Oh. Yeah. I almost forgot. Remember this too, and be grateful: Never again will you have to date Sigmund Freud.
Who wouldn’t want to work in beautiful Missoula, Montana along with fantastic colleagues? On most days, you can hike up Mount Sentinel and get this view (it’s better live) in less than 20 minutes.
I’m using my blog to help spread the news that we’re looking for a full-time, visiting assistant professor in our department at the University of Montana. Why visiting? That’s because we just got permission to search and thought it would be easier to hire a nine-month visiting (mid-August to mid-May) and then we’ll be searching for a tenure-track person in early fall. Of course, it’s possible that the visiting person will apply for an get the tenure-track position, but not necessarily. To check out the details of the position, please click here: http://bit.ly/umt1915.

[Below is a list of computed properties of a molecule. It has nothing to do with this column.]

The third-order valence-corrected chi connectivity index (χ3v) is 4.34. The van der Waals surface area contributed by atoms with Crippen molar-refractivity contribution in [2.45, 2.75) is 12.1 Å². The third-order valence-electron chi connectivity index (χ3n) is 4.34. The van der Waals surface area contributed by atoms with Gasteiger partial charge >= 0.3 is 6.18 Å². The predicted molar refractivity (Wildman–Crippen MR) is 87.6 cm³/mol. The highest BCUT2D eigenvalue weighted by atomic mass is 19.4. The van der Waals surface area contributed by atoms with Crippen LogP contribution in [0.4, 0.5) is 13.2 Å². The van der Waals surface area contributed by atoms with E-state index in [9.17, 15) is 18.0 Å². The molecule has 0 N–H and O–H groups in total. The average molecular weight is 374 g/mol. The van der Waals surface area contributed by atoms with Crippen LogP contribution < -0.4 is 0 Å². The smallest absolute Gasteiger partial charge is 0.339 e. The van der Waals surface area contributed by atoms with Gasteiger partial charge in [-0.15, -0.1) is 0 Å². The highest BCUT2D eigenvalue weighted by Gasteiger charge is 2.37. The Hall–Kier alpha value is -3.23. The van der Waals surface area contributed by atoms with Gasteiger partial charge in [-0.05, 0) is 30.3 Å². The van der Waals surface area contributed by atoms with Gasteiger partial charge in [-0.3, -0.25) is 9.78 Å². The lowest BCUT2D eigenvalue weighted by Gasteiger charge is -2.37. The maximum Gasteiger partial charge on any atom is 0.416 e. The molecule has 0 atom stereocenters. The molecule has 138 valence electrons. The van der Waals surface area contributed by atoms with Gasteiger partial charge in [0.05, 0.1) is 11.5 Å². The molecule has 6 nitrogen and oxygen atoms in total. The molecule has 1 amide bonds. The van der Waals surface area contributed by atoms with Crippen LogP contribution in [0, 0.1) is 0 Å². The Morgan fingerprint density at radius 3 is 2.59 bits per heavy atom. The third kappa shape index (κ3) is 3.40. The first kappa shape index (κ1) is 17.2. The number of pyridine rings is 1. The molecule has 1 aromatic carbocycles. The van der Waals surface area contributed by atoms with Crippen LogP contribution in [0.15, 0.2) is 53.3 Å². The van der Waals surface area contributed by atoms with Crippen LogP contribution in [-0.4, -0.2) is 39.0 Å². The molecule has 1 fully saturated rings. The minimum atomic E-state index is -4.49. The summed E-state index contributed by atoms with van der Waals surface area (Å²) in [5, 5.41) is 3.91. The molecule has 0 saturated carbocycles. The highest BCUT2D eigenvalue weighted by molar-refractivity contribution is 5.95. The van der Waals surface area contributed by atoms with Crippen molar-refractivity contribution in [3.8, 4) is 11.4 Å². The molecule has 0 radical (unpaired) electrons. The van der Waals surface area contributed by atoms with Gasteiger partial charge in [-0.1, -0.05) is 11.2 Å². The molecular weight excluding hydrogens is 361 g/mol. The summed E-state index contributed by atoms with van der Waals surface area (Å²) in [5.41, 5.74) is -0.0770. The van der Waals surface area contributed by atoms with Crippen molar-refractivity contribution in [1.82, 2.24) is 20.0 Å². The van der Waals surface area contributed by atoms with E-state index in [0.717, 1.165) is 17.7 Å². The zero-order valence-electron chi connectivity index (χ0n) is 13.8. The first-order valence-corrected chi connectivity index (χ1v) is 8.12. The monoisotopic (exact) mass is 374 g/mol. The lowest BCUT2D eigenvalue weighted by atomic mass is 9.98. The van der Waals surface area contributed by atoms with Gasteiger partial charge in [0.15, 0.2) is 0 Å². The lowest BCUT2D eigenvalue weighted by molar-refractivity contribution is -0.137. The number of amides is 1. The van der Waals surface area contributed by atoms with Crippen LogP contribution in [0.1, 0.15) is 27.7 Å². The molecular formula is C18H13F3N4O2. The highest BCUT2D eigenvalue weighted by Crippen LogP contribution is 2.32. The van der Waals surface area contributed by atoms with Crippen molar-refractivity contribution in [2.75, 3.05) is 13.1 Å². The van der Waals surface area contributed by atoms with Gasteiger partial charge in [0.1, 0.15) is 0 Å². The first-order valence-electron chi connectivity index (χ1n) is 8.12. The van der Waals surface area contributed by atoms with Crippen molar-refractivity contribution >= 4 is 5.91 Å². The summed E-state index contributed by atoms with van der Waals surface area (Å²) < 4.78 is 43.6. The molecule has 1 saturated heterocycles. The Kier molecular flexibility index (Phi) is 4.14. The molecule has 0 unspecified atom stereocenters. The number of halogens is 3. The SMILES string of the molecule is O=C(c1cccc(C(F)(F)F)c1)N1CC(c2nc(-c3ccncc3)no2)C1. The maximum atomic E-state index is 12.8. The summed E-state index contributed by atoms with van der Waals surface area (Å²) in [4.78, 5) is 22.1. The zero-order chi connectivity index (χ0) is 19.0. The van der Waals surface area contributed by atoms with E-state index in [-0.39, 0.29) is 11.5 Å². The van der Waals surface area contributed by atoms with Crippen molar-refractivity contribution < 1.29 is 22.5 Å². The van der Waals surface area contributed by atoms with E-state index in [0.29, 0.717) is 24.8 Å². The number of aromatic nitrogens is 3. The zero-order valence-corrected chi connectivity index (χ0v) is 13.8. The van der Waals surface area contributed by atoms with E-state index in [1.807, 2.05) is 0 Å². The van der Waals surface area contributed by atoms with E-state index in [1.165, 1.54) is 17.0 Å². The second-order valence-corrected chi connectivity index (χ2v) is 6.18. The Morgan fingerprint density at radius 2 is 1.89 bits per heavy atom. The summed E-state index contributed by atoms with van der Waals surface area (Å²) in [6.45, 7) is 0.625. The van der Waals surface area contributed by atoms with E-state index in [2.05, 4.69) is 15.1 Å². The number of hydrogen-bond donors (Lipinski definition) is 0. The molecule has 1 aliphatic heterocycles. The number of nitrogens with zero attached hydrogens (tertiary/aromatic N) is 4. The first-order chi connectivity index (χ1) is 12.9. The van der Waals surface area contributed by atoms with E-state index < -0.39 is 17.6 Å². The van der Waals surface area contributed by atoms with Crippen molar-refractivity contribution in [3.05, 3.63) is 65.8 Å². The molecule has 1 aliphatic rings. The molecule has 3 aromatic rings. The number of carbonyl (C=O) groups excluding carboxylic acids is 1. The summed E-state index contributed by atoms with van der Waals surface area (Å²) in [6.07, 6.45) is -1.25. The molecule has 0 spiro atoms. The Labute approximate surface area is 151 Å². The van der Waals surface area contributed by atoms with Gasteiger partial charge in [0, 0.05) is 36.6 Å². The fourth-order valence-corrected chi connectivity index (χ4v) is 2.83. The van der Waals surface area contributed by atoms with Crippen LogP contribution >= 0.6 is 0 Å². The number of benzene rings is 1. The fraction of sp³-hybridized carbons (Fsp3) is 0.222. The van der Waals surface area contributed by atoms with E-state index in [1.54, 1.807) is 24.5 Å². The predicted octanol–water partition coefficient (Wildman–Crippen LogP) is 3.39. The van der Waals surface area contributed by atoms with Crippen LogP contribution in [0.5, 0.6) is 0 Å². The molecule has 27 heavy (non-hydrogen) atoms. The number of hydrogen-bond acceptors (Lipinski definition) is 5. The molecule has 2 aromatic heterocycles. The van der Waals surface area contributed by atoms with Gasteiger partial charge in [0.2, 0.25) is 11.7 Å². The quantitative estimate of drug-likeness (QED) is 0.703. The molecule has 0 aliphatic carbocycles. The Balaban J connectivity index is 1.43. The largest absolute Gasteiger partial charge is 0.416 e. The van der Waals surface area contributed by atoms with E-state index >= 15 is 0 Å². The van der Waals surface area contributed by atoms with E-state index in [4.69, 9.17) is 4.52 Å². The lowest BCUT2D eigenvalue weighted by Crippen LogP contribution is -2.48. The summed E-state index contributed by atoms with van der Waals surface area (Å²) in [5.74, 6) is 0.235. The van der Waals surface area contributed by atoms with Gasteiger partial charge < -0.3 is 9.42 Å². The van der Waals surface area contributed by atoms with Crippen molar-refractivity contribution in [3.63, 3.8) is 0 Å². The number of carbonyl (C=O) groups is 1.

FYI, the University of Montana (which happens to be the coolest place on the planet right now) is an ADA/EOE/AA/Veteran’s Preference Employer.
When Sara and I visited Ariel Goodman’s Intimate and Family Relationship class (COUN 242) at the University of Montana, we were instantly surprised.
First surprise? It was the first question: “What was the hardest thing you ever experienced as a parent?”
Second surprise? The second question: “What’s the hardest struggle that parents face today?”
The students made their interests clear from the start. They were curious about the biggest and most difficult parenting challenges. They wanted to know the worst, first.